You mix not only domestic and unusual events, but also the ideas of right and wrong: morality and its lack or even its opposite are deeply interwoven here. Lucia is vocal about the fact that legality not always equates justice; for your enchanting protagonist, honesty not necessarily is a virtue, and one is immersed neither in good nor in evil, but most often than not in the grey zone between both: “She believed that a shell or a bullet could strike a brave and hopeful man as readily as a miserable one. She did not believe that the guilty were always punished; or the innocent always spared. She believed, like Sibyl, that life was incalculable, and that the only shield against injustice was courage.” Lucia is deeply concerned that an innocent would be punished for a murder he had not committed; however, at the same time, there is nothing she won’t do to save her family – not even murder.

The more Lucia becomes immersed in crime and lies, more she becomes aware of how trapped in domestic life she is. Not that she resents her responsabilities as a housewife; on the contrary, she is eager to be finished with the shady world she was thrown into, she is eager to come back home, to become invisible again. However, the family expectations and household demands not only constrain her personal life, but most importantly prevent her from doing what she must to protect her family. She lacks the independence she needs; she has to move within a very narrow space – to the point that she has to become a criminal herself, as the only means to overcome such constraints.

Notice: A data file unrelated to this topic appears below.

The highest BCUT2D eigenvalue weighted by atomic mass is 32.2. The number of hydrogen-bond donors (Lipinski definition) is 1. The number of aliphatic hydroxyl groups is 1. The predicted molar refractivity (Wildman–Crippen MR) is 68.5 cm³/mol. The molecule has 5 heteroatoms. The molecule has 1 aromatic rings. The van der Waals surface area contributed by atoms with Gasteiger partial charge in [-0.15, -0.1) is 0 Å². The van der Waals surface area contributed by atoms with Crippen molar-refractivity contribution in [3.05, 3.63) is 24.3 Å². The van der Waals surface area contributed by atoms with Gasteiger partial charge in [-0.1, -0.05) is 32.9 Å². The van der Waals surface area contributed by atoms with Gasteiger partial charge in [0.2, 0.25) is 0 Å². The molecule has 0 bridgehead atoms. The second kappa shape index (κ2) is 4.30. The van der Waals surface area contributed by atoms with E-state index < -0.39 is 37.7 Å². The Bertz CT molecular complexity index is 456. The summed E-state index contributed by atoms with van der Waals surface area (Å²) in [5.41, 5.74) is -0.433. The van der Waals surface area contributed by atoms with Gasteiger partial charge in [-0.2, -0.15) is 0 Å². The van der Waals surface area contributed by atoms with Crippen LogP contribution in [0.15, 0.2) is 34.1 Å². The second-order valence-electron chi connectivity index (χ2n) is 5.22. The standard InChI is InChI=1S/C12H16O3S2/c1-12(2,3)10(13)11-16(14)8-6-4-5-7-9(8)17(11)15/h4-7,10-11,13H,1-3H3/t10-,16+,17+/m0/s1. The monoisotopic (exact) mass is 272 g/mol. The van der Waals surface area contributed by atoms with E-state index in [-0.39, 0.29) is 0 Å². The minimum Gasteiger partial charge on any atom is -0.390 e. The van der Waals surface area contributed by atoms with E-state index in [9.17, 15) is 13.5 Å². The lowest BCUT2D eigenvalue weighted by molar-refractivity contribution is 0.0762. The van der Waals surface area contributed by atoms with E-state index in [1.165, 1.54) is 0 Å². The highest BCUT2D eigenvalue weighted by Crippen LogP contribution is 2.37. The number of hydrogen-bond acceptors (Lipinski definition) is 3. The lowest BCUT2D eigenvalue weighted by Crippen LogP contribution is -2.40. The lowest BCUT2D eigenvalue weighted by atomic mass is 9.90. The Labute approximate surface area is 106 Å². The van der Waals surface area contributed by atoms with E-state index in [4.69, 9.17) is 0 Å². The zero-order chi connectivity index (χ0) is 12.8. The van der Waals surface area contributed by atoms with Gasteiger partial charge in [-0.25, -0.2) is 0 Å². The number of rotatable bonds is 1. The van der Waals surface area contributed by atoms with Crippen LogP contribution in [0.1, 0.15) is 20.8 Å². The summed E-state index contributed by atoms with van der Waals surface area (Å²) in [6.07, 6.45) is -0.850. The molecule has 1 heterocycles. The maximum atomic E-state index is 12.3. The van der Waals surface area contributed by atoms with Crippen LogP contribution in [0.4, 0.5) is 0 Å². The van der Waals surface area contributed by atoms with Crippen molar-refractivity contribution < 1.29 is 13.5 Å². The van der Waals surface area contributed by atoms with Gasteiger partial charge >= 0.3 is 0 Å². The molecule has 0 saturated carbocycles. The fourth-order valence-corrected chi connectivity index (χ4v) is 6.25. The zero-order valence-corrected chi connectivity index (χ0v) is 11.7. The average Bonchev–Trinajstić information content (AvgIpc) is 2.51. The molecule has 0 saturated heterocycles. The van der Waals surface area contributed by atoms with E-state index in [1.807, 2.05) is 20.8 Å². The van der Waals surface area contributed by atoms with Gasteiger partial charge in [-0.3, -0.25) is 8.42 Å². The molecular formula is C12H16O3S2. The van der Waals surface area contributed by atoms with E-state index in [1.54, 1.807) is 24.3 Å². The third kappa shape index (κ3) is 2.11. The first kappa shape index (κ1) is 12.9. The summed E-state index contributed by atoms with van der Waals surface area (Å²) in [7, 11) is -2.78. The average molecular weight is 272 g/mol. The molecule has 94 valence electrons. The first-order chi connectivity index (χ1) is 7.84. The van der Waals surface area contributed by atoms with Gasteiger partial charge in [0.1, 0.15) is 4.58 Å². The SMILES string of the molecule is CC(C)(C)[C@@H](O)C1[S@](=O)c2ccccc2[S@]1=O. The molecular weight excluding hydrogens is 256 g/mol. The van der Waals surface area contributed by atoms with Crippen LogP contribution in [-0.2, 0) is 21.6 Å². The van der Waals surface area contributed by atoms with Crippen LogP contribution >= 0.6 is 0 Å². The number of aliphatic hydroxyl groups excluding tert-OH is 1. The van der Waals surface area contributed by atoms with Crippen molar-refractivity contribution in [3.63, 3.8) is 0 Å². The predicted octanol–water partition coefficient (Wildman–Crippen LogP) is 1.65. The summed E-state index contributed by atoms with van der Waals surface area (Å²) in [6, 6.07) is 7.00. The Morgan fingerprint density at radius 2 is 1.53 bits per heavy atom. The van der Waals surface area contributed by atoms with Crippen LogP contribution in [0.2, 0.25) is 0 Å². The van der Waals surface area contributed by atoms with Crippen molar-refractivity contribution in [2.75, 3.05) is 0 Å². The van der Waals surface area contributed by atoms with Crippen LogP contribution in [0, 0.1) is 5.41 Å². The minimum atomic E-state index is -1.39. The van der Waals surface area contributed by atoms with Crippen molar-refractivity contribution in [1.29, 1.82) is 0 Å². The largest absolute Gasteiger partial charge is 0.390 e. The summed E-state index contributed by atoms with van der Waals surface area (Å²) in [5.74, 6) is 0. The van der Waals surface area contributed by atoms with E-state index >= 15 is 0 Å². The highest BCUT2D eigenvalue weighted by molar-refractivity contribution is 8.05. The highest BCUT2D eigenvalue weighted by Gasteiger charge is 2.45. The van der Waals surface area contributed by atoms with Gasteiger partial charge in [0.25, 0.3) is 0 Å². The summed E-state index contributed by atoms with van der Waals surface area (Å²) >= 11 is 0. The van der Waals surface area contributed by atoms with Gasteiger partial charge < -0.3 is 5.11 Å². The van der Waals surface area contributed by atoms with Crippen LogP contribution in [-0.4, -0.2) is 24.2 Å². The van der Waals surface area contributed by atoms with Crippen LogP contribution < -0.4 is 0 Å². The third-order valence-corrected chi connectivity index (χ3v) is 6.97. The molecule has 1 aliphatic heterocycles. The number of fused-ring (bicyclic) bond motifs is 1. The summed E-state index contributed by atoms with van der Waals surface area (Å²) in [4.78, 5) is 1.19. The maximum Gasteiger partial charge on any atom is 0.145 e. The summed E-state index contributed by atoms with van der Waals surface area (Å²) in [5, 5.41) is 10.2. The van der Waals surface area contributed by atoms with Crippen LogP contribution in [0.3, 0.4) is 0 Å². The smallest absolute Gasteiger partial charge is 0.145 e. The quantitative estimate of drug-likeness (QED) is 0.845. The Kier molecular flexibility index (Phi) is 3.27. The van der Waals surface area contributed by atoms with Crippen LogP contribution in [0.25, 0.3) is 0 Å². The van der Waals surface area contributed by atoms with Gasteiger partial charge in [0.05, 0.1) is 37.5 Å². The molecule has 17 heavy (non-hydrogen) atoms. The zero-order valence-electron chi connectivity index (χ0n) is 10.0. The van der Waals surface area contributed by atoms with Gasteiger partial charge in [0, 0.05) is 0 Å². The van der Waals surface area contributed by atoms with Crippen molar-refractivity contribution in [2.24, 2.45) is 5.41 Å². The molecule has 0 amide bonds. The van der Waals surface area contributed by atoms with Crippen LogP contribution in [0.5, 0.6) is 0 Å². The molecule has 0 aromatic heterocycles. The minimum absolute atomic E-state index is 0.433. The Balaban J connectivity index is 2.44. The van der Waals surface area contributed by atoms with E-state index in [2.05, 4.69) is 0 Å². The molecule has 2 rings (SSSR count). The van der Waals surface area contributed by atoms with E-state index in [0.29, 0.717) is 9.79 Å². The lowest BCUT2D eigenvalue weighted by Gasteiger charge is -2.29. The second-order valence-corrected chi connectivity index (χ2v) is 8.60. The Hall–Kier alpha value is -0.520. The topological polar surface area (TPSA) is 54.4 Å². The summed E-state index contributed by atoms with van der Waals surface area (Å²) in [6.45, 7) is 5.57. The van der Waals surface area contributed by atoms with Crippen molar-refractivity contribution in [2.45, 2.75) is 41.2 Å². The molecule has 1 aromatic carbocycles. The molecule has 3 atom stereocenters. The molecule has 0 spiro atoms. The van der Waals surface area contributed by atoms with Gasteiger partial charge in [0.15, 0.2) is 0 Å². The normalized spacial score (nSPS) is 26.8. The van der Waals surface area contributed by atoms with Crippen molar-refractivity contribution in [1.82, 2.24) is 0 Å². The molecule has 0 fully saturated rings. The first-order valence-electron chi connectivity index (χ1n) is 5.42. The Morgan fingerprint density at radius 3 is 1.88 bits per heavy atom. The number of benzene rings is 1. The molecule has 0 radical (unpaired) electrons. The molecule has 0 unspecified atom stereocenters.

She is constantly struggling with herself to be the person her family expects her to be; while, at the same time, struggling with the limited – and limiting – image of her they have. Somewhat ironically, only by entering a shady world has she been able to get out of the shade, and fully assume a central role. The strange events that keep on happening force her family members to think of Lucia in a whole new light. However, they are constantly resisting this new Lucia – adventurous, brave, attractive, even possibly unfaithful. They are constantly forcing upon her a more convenient identity: the passive, dull, mindless, helpless housewife. To the point that the book ends on an ambiguous note: we don’t know, but is very likely that Lucia will be thrown back to the shade, to her usual invisibility. “And all that had happen to her would be, must be, pushed down, out of sight; the details of daily living would come like falling leaves to cover it.”